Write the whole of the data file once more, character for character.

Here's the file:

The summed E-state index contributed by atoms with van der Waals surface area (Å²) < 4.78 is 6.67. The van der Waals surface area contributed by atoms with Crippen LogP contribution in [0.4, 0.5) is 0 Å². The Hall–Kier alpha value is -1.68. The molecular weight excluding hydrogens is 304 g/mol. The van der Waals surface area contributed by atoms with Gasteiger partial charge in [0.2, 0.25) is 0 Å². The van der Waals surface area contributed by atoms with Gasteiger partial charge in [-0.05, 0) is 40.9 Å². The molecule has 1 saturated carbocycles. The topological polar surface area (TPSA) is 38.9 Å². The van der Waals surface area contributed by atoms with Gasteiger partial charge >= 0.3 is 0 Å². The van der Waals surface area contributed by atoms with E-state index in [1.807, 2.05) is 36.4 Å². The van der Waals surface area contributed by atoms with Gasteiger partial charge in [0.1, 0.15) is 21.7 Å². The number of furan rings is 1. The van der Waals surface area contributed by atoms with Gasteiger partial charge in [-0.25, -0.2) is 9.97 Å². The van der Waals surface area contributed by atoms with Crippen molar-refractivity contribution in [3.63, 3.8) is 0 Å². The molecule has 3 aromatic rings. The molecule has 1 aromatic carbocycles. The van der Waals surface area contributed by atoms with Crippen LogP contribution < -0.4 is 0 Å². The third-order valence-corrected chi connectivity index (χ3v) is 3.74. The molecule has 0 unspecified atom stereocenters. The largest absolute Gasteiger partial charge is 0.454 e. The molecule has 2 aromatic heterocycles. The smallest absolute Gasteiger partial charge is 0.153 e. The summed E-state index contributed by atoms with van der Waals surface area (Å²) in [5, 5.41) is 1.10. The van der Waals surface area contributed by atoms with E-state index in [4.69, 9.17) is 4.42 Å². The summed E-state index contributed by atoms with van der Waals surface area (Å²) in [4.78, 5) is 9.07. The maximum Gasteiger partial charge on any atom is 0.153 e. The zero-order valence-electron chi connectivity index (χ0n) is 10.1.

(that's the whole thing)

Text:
The summed E-state index contributed by atoms with van der Waals surface area (Å²) < 4.78 is 6.67. The van der Waals surface area contributed by atoms with Crippen LogP contribution in [0.4, 0.5) is 0 Å². The Hall–Kier alpha value is -1.68. The molecular weight excluding hydrogens is 304 g/mol. The van der Waals surface area contributed by atoms with Gasteiger partial charge in [0.2, 0.25) is 0 Å². The van der Waals surface area contributed by atoms with Gasteiger partial charge in [-0.05, 0) is 40.9 Å². The molecule has 1 saturated carbocycles. The topological polar surface area (TPSA) is 38.9 Å². The van der Waals surface area contributed by atoms with Gasteiger partial charge >= 0.3 is 0 Å². The van der Waals surface area contributed by atoms with E-state index in [1.807, 2.05) is 36.4 Å². The van der Waals surface area contributed by atoms with Gasteiger partial charge in [0.1, 0.15) is 21.7 Å². The number of furan rings is 1. The van der Waals surface area contributed by atoms with Gasteiger partial charge in [-0.25, -0.2) is 9.97 Å². The van der Waals surface area contributed by atoms with Crippen molar-refractivity contribution in [3.63, 3.8) is 0 Å². The molecule has 3 aromatic rings. The molecule has 1 aromatic carbocycles. The van der Waals surface area contributed by atoms with Crippen LogP contribution < -0.4 is 0 Å². The third-order valence-corrected chi connectivity index (χ3v) is 3.74. The molecule has 0 unspecified atom stereocenters. The largest absolute Gasteiger partial charge is 0.454 e. The molecule has 2 aromatic heterocycles. The smallest absolute Gasteiger partial charge is 0.153 e. The summed E-state index contributed by atoms with van der Waals surface area (Å²) in [5, 5.41) is 1.10. The van der Waals surface area contributed by atoms with E-state index in [4.69, 9.17) is 4.42 Å². The summed E-state index contributed by atoms with van der Waals surface area (Å²) in [4.78, 5) is 9.07. The maximum Gasteiger partial charge on any atom is 0.153 e. The zero-order valence-electron chi connectivity index (χ0n) is 10.1.